NFPA 70E Clothing: Requirements, Risks and Standards

NFPA 70E Clothing: Requirements, Risks and Standards | Alsco

What is NFPA 70E?

The National Fire Protection Association (NFPA) is the leading advocate of fire prevention and source on public safety worldwide. The NFPA’s focus is to minimize the possibility and effects of fire and other risks. 

NFPA 70E is the national consensus standard developed to provide protection against electrical hazards in the workplace. This standard is in place to protect employees from the potential energy they could be exposed to in the form of electric arc flashes or blasts. OSHA relies on NFPA 70E standards to provide protection to at-risk employees. 

NFPA 70E Clothing

NFPA 70E requires that employees wear arc-rated clothing wherever there is the possibility of exposure to an electric arc above the threshold incident energy level for a second-degree burn. 

Arc-rated clothing includes flame-resistant (FR) protective apparel and personal protective equipment (PPE). FR protective apparel is matched with an arc rating that is equal to the hazard level it will protect against or is rated for specific tasks based on incident energy.

The manufacturer is required to obtain and identify the arc rating of each of their products. This arc rating generally appears on the label of all FR protective apparel. Having the arc rating on each piece of PPE maximizes employees’ protection against burn injuries or even death. 

Alsco’s FR protective apparel, our NFPA 70E uniforms, form an extensive collection of shirts, pants and coveralls that are comply with NFPA standards and offer dual protection, shielding employees from the risks of flash fire and arc flash. Employers that offer uniforms that meet NFPA 70E requirements simplify compliance and reduce liability.

Industries Affected by the Standards of 70E

NFPA 70E requirements must be followed wherever electrical construction and maintenance work take place, such as construction sites and industrial plants. Contractors, electrical engineers, electrical inspectors, HVAC installers and safety managers are a few examples of the workers who need to follow the requirements of 70E. 

NFPA 70E clothing must be worn to ensure the safety of employees working on any electrical installation, maintenance, operation or demolition of electrical conductors. 

Industries excluded from NFPA 70E include the following:

  • Electric utility transmission

  • Distribution and generation workers covered by OSHA 1910.269

  • Marine, railway rolling stock and mining industries

Although these industries may be excluded from the requirement to comply with NFPA 70E, many still choose to protect workers with FR clothing.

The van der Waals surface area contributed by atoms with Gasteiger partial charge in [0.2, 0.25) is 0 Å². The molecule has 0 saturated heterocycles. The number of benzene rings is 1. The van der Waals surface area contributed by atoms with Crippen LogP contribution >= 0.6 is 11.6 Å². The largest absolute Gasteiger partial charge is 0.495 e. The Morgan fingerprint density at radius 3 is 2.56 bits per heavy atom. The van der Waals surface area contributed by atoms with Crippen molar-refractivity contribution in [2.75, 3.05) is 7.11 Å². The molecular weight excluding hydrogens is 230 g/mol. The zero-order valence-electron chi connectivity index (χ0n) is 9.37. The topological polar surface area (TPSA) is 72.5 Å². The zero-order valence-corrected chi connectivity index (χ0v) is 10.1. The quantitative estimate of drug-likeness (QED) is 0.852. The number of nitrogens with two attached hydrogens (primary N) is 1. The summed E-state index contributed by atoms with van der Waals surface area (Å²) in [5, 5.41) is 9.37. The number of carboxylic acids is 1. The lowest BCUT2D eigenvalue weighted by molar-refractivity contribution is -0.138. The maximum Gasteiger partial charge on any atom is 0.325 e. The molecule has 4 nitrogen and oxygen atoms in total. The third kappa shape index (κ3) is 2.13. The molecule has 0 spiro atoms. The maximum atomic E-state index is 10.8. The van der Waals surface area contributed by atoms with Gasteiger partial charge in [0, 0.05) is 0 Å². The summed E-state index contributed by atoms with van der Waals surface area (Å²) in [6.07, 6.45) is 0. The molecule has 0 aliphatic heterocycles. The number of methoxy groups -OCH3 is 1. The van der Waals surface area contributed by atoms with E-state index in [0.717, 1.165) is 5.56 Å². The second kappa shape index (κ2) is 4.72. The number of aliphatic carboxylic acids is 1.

Compliance with NFPA 70E and OSHA

The areas of compliance with NFPA 70E include the following:

  • Establish Safe Working Conditions

  • Arc Flash Hazard Risk Assessment


  • Determine and Select Appropriate PPE

  • Safety Training Implementation and Documentation

Complying with OSHA and NFPA regulations limits the potential liability of costly accidents for your company and provides peace of mind in knowing your employees are protected. Using NFPA 70E standards ensures employees are protected in the proper flame-resistant clothing and personal protective equipment.

Everyday uniform programs offer a way for companies to simplify compliance with NFPA 70E. Employers are required to provide clothing that is appropriate for the potential energy of a hazard. 

Finding this potential is done by performing an arc flash hazard analysis or flash risk assessment. The employer is required to perform this assessment to estimate the likelihood of an injury occurring, along with the potential severity of that injury.

Once an assessment has been completed, employers must then decide on whether additional protective measures are required, including the use of PPE. Risk levels of PPE are divided into four separate categories based on energy incident analysis. 

Risk Category Levels

Each of the four risk category levels include the minimum arc rating value for the required PPE. Each level is used to assess the risk of a given job and the arc rating needed to provide protection in the clothing worn. The levels are based on specific job tasks and range from low risk (category 1) to high risk (category 4).

Categories 1 and 2 are both listed as single layer. It is common for companies with a category 1 risk to opt for category 2 coverage, which will prevent the employee from having to decide whether category 1 is sufficient. 

In some cases, multiple layers of clothing may be necessary to meet the required rating of a specific job. Categories 3 and 4 require additional layers of PPE, such as arc flash suits and hoods with two layers. These two categories pose the most risk based on the arc rating value and therefore require the most protection and coverage. 

Alsco and NFPA 70E

Alsco offers the protection your employees deserve. The risks, requirements and standards laid out by NFPA can be easily addressed with our FR apparel rental products.

Simplify compliance with NFPA 70E standards with Alsco’s selection of FR uniforms and PPE that are certified and compliant with the following National Fire Protection Association (NFPA) standards:

  • NFPA 2112-2012: Standard on Flame-Resistant Garments for Protection of Industrial Personnel Against Flash Fire

  • NFPA 70E-2015: Standard for Electrical Safety in the Workplace

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